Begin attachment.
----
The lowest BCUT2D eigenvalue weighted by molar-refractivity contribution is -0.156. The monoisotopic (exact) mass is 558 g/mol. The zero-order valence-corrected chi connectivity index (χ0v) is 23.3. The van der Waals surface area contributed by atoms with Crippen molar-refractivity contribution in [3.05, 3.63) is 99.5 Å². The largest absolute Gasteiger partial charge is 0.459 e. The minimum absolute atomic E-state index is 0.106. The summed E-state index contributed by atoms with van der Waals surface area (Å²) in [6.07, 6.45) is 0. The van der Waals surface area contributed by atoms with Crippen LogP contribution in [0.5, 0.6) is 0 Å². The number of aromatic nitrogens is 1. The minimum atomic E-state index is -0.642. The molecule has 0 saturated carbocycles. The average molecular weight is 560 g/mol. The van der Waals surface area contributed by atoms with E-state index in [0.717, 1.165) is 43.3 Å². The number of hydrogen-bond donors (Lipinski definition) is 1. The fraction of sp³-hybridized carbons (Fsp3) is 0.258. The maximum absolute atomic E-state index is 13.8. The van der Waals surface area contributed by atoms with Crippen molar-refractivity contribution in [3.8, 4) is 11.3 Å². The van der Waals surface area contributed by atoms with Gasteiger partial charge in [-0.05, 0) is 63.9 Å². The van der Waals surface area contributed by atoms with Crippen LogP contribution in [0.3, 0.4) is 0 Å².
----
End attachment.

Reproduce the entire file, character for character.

The lowest BCUT2D eigenvalue weighted by molar-refractivity contribution is -0.156. The monoisotopic (exact) mass is 558 g/mol. The zero-order valence-corrected chi connectivity index (χ0v) is 23.3. The van der Waals surface area contributed by atoms with Crippen molar-refractivity contribution in [3.05, 3.63) is 99.5 Å². The largest absolute Gasteiger partial charge is 0.459 e. The minimum absolute atomic E-state index is 0.106. The summed E-state index contributed by atoms with van der Waals surface area (Å²) in [6.07, 6.45) is 0. The van der Waals surface area contributed by atoms with Crippen LogP contribution in [0.5, 0.6) is 0 Å². The number of aromatic nitrogens is 1. The minimum atomic E-state index is -0.642. The molecule has 0 saturated carbocycles. The average molecular weight is 560 g/mol. The van der Waals surface area contributed by atoms with E-state index in [0.717, 1.165) is 43.3 Å². The number of hydrogen-bond donors (Lipinski definition) is 1. The fraction of sp³-hybridized carbons (Fsp3) is 0.258. The maximum absolute atomic E-state index is 13.8. The van der Waals surface area contributed by atoms with Crippen molar-refractivity contribution in [3.8, 4) is 11.3 Å². The van der Waals surface area contributed by atoms with Gasteiger partial charge in [-0.05, 0) is 63.9 Å². The van der Waals surface area contributed by atoms with Crippen LogP contribution in [0.3, 0.4) is 0 Å².